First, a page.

The opportunity to climb Mount Kilimanjaro for Shine Cancer Support has come at the perfect time for me and has given me a focus to get me through my treatment and out beyond the other side. Not only will the trek itself be a huge physical and mental challenge, the fundraising and training will include targets to be met along the way. This will help with my recovery and will give me back some more of that lost sense of purpose and control.fb_img_1472033674460

Motivation

A cancer diagnoses is a pretty big motivation tool to get me off my backside and out of my comfort zone, saying ‘yes’ and taking on all the new and exciting opportunities that come my way. The fact that I can raise money for such an awesome charity at the same time is just the icing on the cake. It means that young people diagnosed with cancer in their 20’s, 30’s and 40’s will also be able to feel the full force of fellowship and shared experiences.

Statistics

Scary statistics do definitely help to motivate me. My current ‘favourite’ is that I have 43% chance of not being here in 5 years’ time. I discovered this at 3am one morning when Googling (never a good idea when experiencing steroid-induced insomnia). While I realise that some stats should be taken with a pinch of salt and that, compared to some people, I should be grateful for this figure, the stats also serve the purpose of reminding me that life is precious and none of us know how long we have left. Life can all too often be too short, so I for one am going to go out there and grab every opportunity that comes my way…. what better way to start than up the very aptly named Shiny ‘Mountain of Light’?!

Rosie is a mature social work student who lives in Bournemouth. She was diagnosed with breast cancer in June 2016 and is currently undergoing treatment.

Rosie regularly blogs about her life with cancer here and her fundraising page for the Kilimanjaro trek next year can be found here.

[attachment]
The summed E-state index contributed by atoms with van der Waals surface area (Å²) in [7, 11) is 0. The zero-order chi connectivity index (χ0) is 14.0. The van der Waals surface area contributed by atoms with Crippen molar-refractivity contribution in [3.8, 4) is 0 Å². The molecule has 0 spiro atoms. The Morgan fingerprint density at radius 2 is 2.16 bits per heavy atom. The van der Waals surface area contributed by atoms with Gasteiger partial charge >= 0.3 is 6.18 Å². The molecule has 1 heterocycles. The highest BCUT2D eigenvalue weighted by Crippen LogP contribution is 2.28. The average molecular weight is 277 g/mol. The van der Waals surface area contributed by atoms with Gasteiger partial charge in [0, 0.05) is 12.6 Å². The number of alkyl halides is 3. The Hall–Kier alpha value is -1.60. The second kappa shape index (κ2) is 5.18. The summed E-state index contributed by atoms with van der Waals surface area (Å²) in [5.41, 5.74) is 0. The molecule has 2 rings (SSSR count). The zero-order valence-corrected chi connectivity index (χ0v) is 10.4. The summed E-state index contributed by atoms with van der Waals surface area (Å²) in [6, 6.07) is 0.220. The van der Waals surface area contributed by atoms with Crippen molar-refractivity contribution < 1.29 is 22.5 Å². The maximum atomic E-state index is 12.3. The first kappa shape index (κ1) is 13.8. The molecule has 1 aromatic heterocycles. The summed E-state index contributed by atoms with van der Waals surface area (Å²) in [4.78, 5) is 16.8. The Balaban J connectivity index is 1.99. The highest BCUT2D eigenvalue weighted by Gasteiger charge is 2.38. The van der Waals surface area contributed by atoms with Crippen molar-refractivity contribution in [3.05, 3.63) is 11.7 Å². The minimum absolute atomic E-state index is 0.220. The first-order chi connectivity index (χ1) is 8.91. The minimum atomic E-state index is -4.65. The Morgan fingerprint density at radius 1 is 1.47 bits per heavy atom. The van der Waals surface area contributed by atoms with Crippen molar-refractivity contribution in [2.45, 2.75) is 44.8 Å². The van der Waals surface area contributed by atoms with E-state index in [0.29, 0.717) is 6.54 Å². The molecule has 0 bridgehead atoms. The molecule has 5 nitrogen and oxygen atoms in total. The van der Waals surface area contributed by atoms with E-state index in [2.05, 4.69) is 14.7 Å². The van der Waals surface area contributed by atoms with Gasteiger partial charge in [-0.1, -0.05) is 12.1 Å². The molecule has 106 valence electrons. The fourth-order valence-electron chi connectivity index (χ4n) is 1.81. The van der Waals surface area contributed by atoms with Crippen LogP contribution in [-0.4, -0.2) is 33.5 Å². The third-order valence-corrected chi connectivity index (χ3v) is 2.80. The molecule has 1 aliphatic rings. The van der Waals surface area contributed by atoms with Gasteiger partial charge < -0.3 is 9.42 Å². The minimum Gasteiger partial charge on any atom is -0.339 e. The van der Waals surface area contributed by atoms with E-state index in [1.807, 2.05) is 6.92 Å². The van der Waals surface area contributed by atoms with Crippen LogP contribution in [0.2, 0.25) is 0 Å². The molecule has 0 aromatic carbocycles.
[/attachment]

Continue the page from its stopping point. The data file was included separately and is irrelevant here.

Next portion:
Bowel cancer and talking sh*t!

“So, you’re fine now, right?”

Ah, the question that often gets asked when you tell people your cancer woes! And the thing is, it’s usually asked with the best of intentions. Your friends and acquaintances want you to be fine – but ‘fine’ can mean very different things once your body has been through cancer treatment.

In our latest blog, we are literally talking sh*t!  Our writer, Pippa, shares her experiences of a bowel cancer diagnosis and treatment in her early 30s and explains what the ‘new normal’ can feel like once your insides have been through the wringer. Having trouble explaining to people what your life is like now? Please feel free to share with others and, as always, let us know what you think.


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Pippa, during treatment

We live in a country where people are embarrassed to talk about their bodily functions, particularly their bowel movements. We rarely talk about them with our friends and family (you know you have a close friend if you do!) and we especially don’t like to talk about them with strangers, even doctors. This inability to talk about bowel movements is undoubtedly putting lives at risk and it almost cost me my life.

Bowel cancer is the third most common cancer in both women and men in the UK, and the second most common cause of cancer death in the UK, after lung cancer. Like many cancers, bowel cancer is more common in older people and screening is offered for those who are 60 or older. However, there are quite a few of us who are considerably younger who have been diagnosed with bowel cancer. As screening is only available to those who are older (and even then, it isn’t 100% reliable) you need to be aware of the symptoms of bowel cancer and talk to someone, like your GP, if you are experiencing them.

Before I was diagnosed, I experienced both a change in bowel habits and blood in my stools. These symptoms coincided with starting a new job and I put them down to stress. I was also embarrassed and didn’t want to talk to my doctor about it. I finally went to my GP fifteen months later. What finally convinced me to go? Confiding in my mum and one of my sisters. They were adamant I went to the doctor and it was actually much easier than I thought it would be to speak to my GP about poo! She referred me immediately for a colonoscopy, which is how my bowel cancer was discovered.

When you’re diagnosed with bowel cancer your life will forever revolve around poo, a subject that no-one wants to discuss! During treatment your bowels take a battering and a lot of people have a stoma (temporary or permanent) which brings its own poo challenges. I never imagined my life would involve waking up in the middle of the night and feeling a warm liquid all over my abdomen -and that liquid turning out to be poo from a stoma bag leak. Equally memorable was the occasion, soon after my operation, when I didn’t have a firm enough grip on my stoma bag as I was trying to empty it. Instead of emptying a very liquid poo into the toilet, it went all over the seat, my clothes and the floor – in fact, it went everywhere other than the toilet bowl. Happy times!

Being diagnosed with bowel cancer means you very quickly have to get over any qualms you might have had about talking about poo. Not only do you get used to crowds of people looking at or up your backside, but every appointment with consultants involves discussing your bowel movements.